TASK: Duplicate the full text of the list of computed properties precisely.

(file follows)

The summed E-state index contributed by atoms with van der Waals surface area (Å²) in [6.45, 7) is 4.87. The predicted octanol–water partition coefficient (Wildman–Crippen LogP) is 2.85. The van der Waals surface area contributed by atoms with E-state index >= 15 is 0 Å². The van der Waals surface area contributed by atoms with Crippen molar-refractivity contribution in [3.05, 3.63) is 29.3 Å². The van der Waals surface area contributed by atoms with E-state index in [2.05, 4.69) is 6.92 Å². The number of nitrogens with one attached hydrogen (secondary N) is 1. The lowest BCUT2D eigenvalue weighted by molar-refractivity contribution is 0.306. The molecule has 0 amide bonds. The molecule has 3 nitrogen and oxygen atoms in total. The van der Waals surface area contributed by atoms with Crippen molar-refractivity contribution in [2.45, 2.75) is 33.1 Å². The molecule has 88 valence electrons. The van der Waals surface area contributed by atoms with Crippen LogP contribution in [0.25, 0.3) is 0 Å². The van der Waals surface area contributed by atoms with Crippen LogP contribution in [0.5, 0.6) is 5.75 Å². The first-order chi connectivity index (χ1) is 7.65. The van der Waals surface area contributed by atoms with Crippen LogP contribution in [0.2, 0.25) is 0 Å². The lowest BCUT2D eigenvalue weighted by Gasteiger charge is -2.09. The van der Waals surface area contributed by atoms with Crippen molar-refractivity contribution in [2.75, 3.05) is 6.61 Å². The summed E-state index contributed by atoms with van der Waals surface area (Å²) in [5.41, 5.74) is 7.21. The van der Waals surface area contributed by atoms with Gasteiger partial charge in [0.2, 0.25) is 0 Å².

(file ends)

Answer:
The summed E-state index contributed by atoms with van der Waals surface area (Å²) in [6.45, 7) is 4.87. The predicted octanol–water partition coefficient (Wildman–Crippen LogP) is 2.85. The van der Waals surface area contributed by atoms with E-state index >= 15 is 0 Å². The van der Waals surface area contributed by atoms with Crippen molar-refractivity contribution in [3.05, 3.63) is 29.3 Å². The van der Waals surface area contributed by atoms with E-state index in [2.05, 4.69) is 6.92 Å². The number of nitrogens with one attached hydrogen (secondary N) is 1. The lowest BCUT2D eigenvalue weighted by molar-refractivity contribution is 0.306. The molecule has 0 amide bonds. The molecule has 3 nitrogen and oxygen atoms in total. The van der Waals surface area contributed by atoms with Crippen molar-refractivity contribution in [2.45, 2.75) is 33.1 Å². The molecule has 88 valence electrons. The van der Waals surface area contributed by atoms with Crippen LogP contribution in [0.25, 0.3) is 0 Å². The van der Waals surface area contributed by atoms with Crippen LogP contribution in [0.5, 0.6) is 5.75 Å². The first-order chi connectivity index (χ1) is 7.65. The van der Waals surface area contributed by atoms with Crippen LogP contribution in [0.2, 0.25) is 0 Å². The lowest BCUT2D eigenvalue weighted by Gasteiger charge is -2.09. The van der Waals surface area contributed by atoms with Crippen molar-refractivity contribution in [2.75, 3.05) is 6.61 Å². The summed E-state index contributed by atoms with van der Waals surface area (Å²) in [5.41, 5.74) is 7.21. The van der Waals surface area contributed by atoms with Gasteiger partial charge in [0.2, 0.25) is 0 Å².